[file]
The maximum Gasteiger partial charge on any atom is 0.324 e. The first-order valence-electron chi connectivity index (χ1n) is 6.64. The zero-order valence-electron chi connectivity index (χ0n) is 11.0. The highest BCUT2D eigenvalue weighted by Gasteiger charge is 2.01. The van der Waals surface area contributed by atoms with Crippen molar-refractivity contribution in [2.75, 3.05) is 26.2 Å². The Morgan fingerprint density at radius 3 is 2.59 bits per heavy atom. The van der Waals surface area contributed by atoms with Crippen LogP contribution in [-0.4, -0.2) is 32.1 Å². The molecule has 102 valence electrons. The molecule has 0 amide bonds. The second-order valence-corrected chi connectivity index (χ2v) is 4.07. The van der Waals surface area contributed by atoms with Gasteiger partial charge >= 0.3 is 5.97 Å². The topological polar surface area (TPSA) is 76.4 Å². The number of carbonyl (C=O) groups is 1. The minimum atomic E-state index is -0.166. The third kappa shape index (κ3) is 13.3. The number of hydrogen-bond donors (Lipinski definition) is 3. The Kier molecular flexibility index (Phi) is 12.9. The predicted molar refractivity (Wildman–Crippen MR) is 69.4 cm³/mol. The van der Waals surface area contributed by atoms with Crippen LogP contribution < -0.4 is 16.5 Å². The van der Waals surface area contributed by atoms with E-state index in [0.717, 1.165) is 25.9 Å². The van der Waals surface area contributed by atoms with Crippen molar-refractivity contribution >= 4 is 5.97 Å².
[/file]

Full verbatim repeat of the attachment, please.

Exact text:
The maximum Gasteiger partial charge on any atom is 0.324 e. The first-order valence-electron chi connectivity index (χ1n) is 6.64. The zero-order valence-electron chi connectivity index (χ0n) is 11.0. The highest BCUT2D eigenvalue weighted by Gasteiger charge is 2.01. The van der Waals surface area contributed by atoms with Crippen molar-refractivity contribution in [2.75, 3.05) is 26.2 Å². The Morgan fingerprint density at radius 3 is 2.59 bits per heavy atom. The van der Waals surface area contributed by atoms with Crippen LogP contribution in [-0.4, -0.2) is 32.1 Å². The molecule has 102 valence electrons. The molecule has 0 amide bonds. The second-order valence-corrected chi connectivity index (χ2v) is 4.07. The van der Waals surface area contributed by atoms with Gasteiger partial charge >= 0.3 is 5.97 Å². The topological polar surface area (TPSA) is 76.4 Å². The number of carbonyl (C=O) groups is 1. The minimum atomic E-state index is -0.166. The third kappa shape index (κ3) is 13.3. The number of hydrogen-bond donors (Lipinski definition) is 3. The Kier molecular flexibility index (Phi) is 12.9. The predicted molar refractivity (Wildman–Crippen MR) is 69.4 cm³/mol. The van der Waals surface area contributed by atoms with Crippen LogP contribution < -0.4 is 16.5 Å². The van der Waals surface area contributed by atoms with E-state index in [0.717, 1.165) is 25.9 Å². The van der Waals surface area contributed by atoms with Crippen molar-refractivity contribution >= 4 is 5.97 Å².